Archaeologists recently reported that 2000-year-old skeletons of farmers excavated in Sudan were found to have remarkably healthy teeth. They discovered that the reason for this was a rather strange item in the Sudanese diet: the bad-tasting tuber of a noxious weed called purple nutsedge (Cyperus rotundus). The tuber is known to have antibacterial properties, and it appears to have protected ancient Sudanese farmers from cavities.
As National Geographic Daily News reported:
Early humans generally had relatively few cavities, thanks in part to meals that were heavy on the meat, light on the carbs.
Then humans invented farming and began eating more grain. Bacteria in the human mouth flourished, pouring out acids that eat away at the teeth. The first farmers tended to have much more tooth decay than hunter-gatherers did.
But when scientists looked at the teeth of people buried roughly 2,000 years ago in an ancient cemetery called Al Khiday 2, they found that fewer than one percent of the teeth had cavities, abscesses, or other signs of tooth decay, though those people were probably farmers, says study co-author Donatella Usai of Italy’s Center for Sudanese and Sub-Saharan Studies.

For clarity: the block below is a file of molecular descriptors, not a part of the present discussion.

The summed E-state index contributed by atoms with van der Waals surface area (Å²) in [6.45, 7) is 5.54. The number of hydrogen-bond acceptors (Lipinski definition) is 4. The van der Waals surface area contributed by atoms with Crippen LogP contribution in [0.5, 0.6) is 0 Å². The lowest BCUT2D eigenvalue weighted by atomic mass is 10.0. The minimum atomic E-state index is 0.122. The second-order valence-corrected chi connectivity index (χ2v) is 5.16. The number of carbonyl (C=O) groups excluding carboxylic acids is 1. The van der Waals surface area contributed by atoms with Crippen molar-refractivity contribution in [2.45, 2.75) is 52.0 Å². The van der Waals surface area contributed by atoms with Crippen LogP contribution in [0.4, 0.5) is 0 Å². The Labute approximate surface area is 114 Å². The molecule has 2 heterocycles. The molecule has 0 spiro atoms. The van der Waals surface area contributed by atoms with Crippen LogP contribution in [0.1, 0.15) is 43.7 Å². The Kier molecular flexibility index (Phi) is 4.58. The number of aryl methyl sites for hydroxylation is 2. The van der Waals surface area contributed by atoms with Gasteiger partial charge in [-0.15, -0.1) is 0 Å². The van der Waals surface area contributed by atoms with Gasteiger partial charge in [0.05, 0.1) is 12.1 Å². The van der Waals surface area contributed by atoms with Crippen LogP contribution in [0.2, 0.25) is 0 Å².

Analysis of hardened bits of plaque on the teeth showed those interred at the cemetery had ingested the tubers of the purple nutsedge, perhaps as food, perhaps as medicine. People buried at Al Khiday at least 8,700 years ago—before the rise of farming there—also consumed the tubers, probably as food.
The scientists published their findings in the online, peer-reviewed journal PLOS ONE. Their paper was entitled “Dental Calculus Reveals Unique Insights into Food Items, Cooking and Plant Processing in Prehistoric Central Sudan.”
As Geographic noted:
The purple nutsedge tuber may have many virtues, but a nice flavor isn’t one of them. People might have tried to tame the tubers’ bitterness by cooking them, says study co-author Karen Hardy of the Catalan Institution for Research and Advanced Studies at the Autonomous University of Barcelona, or they may have just tolerated the bad taste.
“They might have been using it for some medicinal purpose,” Hardy says. “Medicine always tastes horrible, so it would be par for the course.”
The report also quoted a biological anthropologist unconnected with the study as saying that no other example has been reported of a specific plant that kept tooth decay in check among ancient people.
This is actually an error. A well-known and quite ancient tooth-cleaning plant is the arak or toothbrush tree (Salvadora persica), from which comes the natural toothbrush known as the miswak, a chewing stick prepared from the tree’s root. It has antiseptic and astringent properties that help clean and protect the teeth and gums. For more on the arak tree, see Natural Remedies of Arabia by Robert Lebling and Donna Pepperdine.